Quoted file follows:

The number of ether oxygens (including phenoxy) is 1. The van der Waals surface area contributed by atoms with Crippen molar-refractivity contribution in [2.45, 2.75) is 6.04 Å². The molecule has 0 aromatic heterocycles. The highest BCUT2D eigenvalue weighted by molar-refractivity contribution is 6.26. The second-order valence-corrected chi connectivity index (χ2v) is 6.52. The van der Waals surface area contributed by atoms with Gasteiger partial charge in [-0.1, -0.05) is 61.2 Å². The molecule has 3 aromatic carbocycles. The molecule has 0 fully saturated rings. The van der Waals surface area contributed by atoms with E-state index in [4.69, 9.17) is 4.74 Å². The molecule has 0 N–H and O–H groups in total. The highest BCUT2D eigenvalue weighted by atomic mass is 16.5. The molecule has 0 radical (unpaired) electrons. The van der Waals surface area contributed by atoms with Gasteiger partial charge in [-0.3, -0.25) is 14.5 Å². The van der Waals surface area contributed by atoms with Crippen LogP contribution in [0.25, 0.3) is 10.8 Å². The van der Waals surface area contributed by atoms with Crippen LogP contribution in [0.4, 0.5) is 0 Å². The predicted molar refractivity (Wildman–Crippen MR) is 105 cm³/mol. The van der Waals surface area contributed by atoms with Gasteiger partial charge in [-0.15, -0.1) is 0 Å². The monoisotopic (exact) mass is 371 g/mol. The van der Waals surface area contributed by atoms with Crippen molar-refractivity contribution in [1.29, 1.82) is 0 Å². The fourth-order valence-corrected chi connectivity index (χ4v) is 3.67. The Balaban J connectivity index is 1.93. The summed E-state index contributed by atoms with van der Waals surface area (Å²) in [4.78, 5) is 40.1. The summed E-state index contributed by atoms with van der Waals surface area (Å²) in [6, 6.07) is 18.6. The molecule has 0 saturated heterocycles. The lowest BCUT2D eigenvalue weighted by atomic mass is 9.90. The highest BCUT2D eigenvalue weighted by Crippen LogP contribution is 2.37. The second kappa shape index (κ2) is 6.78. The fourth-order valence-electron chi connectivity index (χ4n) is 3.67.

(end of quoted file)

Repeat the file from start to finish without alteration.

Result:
The number of ether oxygens (including phenoxy) is 1. The van der Waals surface area contributed by atoms with Crippen molar-refractivity contribution in [2.45, 2.75) is 6.04 Å². The molecule has 0 aromatic heterocycles. The highest BCUT2D eigenvalue weighted by molar-refractivity contribution is 6.26. The second-order valence-corrected chi connectivity index (χ2v) is 6.52. The van der Waals surface area contributed by atoms with Gasteiger partial charge in [-0.1, -0.05) is 61.2 Å². The molecule has 3 aromatic carbocycles. The molecule has 0 fully saturated rings. The van der Waals surface area contributed by atoms with E-state index in [4.69, 9.17) is 4.74 Å². The molecule has 0 N–H and O–H groups in total. The highest BCUT2D eigenvalue weighted by atomic mass is 16.5. The molecule has 0 radical (unpaired) electrons. The van der Waals surface area contributed by atoms with Gasteiger partial charge in [-0.3, -0.25) is 14.5 Å². The van der Waals surface area contributed by atoms with Crippen LogP contribution in [0.25, 0.3) is 10.8 Å². The van der Waals surface area contributed by atoms with Crippen LogP contribution in [0.4, 0.5) is 0 Å². The predicted molar refractivity (Wildman–Crippen MR) is 105 cm³/mol. The van der Waals surface area contributed by atoms with Gasteiger partial charge in [-0.15, -0.1) is 0 Å². The monoisotopic (exact) mass is 371 g/mol. The van der Waals surface area contributed by atoms with Crippen molar-refractivity contribution in [1.29, 1.82) is 0 Å². The fourth-order valence-corrected chi connectivity index (χ4v) is 3.67. The Balaban J connectivity index is 1.93. The summed E-state index contributed by atoms with van der Waals surface area (Å²) in [4.78, 5) is 40.1. The summed E-state index contributed by atoms with van der Waals surface area (Å²) in [6, 6.07) is 18.6. The molecule has 0 saturated heterocycles. The lowest BCUT2D eigenvalue weighted by atomic mass is 9.90. The highest BCUT2D eigenvalue weighted by Crippen LogP contribution is 2.37. The second kappa shape index (κ2) is 6.78. The fourth-order valence-electron chi connectivity index (χ4n) is 3.67.